All the Ways U.S. Airports Are Improving Your Travel Experience — From Cocktail Lounges to Wellness Spaces


New perks are in store for travelers returning to airports. Here’s a closer look at all the upgraded wellness lounges, game rooms, cocktail bars — and even a speakeasy — opening around the country.



<p>Courtesy of American Express</p>
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Courtesy of American Express

JFK’s speakeasy, 1850.

Long lines, ever-changing rules, and patience-defying delays: the past couple of years have been a frustrating time for passengers moving through U.S. airports. But hubs around the country have used the downtime and lower passenger flow to upgrade the transit experience by improving lounges, food and beverage options, and play spaces.

Given that the pandemic has added an extra layer of stress to air travel, it’s not surprising that many initiatives are aimed at promoting relaxation. Denver International has taken advantage of its mile-high location, adding outdoor lounges with fire pits, modular furniture, and designated pet areas that look out toward the Rockies.

San Francisco International rolled out its Quiet Airport program in 2018. To reduce noise, TVs have been removed from waiting areas, music volume guidelines have been implemented, and gate and passenger announcements have been limited. The airport also deters passengers who play content on their personal devices without using headphones and employees from using their phones on speaker mode.

And in Seattle-Tacoma International, a new Sensory Room for travelers with hypersensitivities, such as people with autism, was designed with dimmable lighting, compression chairs, a night-sky ceiling installation, and sound-absorbing acoustic wall panels.



<p>Courtesy of Port of Seattle</p>
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Courtesy of Port of Seattle

The Sensory Room at Seattle-Tacoma International.

American Express Platinum Card holders can expect more luxurious journeys this year after the brand added high-touch wellness amenities to its Centurion Lounges. The 15,000-square-foot space at John F. Kennedy International — Amex’s largest to date — has an Equinox Body Lab that offers self-guided yoga and meditation sessions, plus a vibro-acoustic chair that uses targeted sounds and vibrations to help reduce anxiety. The Centurion Lounge in Houston’s George Bush Intercontinental now has a wellness space created in partnership with the meditation app Calm. Fliers will find neck warmers, immunity-boosting beverages, and complimentary access to the platform’s audio content. Another Centurion Lounge is slated to open at Hartsfield-Jackson Atlanta International next year.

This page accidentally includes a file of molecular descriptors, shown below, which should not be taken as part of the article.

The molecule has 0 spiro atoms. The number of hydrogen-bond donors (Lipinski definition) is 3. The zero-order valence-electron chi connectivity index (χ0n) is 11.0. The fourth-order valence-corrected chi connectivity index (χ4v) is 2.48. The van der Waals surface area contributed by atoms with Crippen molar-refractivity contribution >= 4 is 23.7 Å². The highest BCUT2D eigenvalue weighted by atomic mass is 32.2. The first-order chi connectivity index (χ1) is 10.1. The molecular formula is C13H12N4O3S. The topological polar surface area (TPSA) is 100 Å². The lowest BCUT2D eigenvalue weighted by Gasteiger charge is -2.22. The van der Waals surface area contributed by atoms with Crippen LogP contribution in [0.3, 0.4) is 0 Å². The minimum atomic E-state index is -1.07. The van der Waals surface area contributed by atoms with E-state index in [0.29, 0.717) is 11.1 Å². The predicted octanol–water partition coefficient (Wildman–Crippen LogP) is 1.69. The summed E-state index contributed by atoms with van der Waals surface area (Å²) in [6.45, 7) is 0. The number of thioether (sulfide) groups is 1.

Passengers looking for relaxation of a different kind will appreciate the high-end bars that are making their way into airports. Portland International just opened Juliett, a craft-cocktail bar inspired by women in aviation. There’s a strong retro slant to the menu, thanks to bartender Adam Ohlsson’s take on drinks like the Aviation and the Hotel Nacional. The speakeasy trend has even landed at the JFK Centurion Lounge, where the new boîte 1850 is a moody, low-lit spot that legendary mixologist Jim Meehan helped devise. And next year, Denver International will get an outpost of beloved watering hole Williams & Graham in Concourse A.

Family-friendly diversions have arrived, too. Los Angeles International, Charlotte Douglas International, and Dallas Fort Worth International now have Gameway, a video-game lounge outfitted with the latest consoles, including Xboxes and PlayStations, packed with popular games like Fortnite and FIFA. Denver’s open-air plaza is regularly transformed for kid-centric pop-ups, such as a skating rink in the winter and a nine-hole mini-golf course from mid-June to mid-July.

One of the most radical airport innovations is actually a comeback: non-ticketed visitors being allowed into post-security sections of airports. Seattle-Tacoma International just reinstated its SEA Visitor Pass program, which allows non-travelers to apply to accompany passengers to the departure gate.

A version of this story first appeared in the September 2022 issue of Travel + Leisure under the headline “Long Live the Layover.”



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